Is College a Good Investment?

A diploma being handed, with a price tag attached showing a dollar sign.Before trying to answer this question, let’s make sure we are on the same page regarding the definition of an investment. For our purposes, we’ll define an investment as an arrangement where you pay out money upfront so you can receive some type of financial benefit later on.

One common example of an investment is the purchase of stocks. The owner of shares of stock (known as a “shareholder”) may potentially enjoy two financial benefits. First, many (but not all) stocks may make regular payments to their shareholders known as dividends. Second, the shareholder also hopes to possibly profit later on by selling the stock itself at a price higher than that which was originally paid.

We’ll refer to the total amount of money received back relative to the amount originally paid out as the “rate of return.” The more received back compared to the initial cash outlay for the investment, the higher the rate of return.

A wise person seeks an investment that pays a high rate of return yet is also reasonably safe. Unfortunately, many people have seen their life savings or retirement accounts wiped out by making not-so-smart investment choices. They placed their money into investments offering the potential for very high returns, but in reality, were very risky. Regardless of the type of investment, the goal is to safely maximize the amount of money received back compared to the amount originally paid out upfront. After all, who would make an investment with the intent to lose money?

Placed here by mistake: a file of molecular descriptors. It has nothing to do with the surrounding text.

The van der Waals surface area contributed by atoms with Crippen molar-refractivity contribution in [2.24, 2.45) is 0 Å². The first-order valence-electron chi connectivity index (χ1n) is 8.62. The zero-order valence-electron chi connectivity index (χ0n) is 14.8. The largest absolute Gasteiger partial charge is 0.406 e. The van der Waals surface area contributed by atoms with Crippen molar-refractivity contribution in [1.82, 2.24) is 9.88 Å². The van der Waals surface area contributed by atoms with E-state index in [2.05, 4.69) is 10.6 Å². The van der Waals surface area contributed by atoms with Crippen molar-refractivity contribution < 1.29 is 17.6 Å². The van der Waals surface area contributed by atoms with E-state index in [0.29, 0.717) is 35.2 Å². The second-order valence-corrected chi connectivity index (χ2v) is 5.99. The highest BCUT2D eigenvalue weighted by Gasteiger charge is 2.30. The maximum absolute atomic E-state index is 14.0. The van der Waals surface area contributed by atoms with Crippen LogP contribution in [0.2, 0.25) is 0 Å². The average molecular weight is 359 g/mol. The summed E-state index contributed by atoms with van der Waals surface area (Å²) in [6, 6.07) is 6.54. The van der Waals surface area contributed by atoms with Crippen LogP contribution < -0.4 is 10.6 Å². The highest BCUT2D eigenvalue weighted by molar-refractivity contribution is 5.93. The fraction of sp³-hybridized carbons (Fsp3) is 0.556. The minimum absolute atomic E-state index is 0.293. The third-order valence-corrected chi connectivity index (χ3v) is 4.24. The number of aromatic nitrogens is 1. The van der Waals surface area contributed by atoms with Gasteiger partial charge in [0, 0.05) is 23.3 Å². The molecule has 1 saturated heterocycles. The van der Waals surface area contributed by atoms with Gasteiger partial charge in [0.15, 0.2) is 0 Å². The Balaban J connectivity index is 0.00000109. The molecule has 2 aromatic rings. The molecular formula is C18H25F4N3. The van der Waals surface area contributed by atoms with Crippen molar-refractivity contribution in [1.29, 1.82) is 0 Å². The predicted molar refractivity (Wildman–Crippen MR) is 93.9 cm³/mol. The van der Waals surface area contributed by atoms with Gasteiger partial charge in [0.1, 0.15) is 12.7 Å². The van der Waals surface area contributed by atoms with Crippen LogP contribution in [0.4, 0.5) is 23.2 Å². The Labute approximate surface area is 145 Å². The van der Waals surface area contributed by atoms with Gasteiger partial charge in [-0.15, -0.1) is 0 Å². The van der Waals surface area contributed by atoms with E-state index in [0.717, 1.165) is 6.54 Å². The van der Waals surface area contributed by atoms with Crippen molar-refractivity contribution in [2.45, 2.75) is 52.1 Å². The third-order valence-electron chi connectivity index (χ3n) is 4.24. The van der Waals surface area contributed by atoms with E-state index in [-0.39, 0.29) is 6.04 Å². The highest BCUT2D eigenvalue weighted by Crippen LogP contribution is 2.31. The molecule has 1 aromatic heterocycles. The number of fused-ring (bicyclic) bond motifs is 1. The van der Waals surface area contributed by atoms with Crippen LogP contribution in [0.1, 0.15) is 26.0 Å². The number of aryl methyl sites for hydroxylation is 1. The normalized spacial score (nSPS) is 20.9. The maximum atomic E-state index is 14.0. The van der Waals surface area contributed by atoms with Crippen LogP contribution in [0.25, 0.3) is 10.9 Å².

College as an Investment

When viewed in such a financial context, college might be considered an investment of sorts. However, unlike stocks, etc., it is not just an investment of money, but of time as well. You invest several years of your life. These are years where you could have otherwise been out earning a full-time paycheck. Most students, however, have to forego those paychecks in order to pursue their degrees.

Then there’s the actual money invested to get the degree. Money used to pay for tuition, books, supplies, lab fees, room, board, etc. These funds may be in the form of either personal cash paid out of pocket (usually by yourself or parents) or borrowed dollars obtained through student loans. Scholarships and other “free” money may also be used, but these dollars were not yours to begin with and do not have to be paid back, so we’ll not include them as part of your investment.

Here’s the plan. You invest money to get a degree. Upon graduation, the college degree serves as a sort of “ticket” to enter a career and start earning an income. The income received over the rest of your working life is the return on that initial investment.

The goal is to obtain a degree that will provide a rate of return on that money greater than if you you had just kept it or used it for something else, and not gone to college at all.

Such a Deal

Let me ask this. Would it make sense to invest $60,000, perhaps most of it with student loans, into a degree leading to a job paying only $24,000 per year? Assuming, of course, the person could even find a job in their particular degree field. Maybe not such a good deal.

But, that is what is happening to some students.

They go to college and pay out huge amounts of money, either directly or by using student loans. Then, upon graduation, they either cannot find work in their degree field, or their field is one which they knew in advance would not pay well. The possible inability to find a job in your degree major represents risk when considering college as an investment. How big is that risk?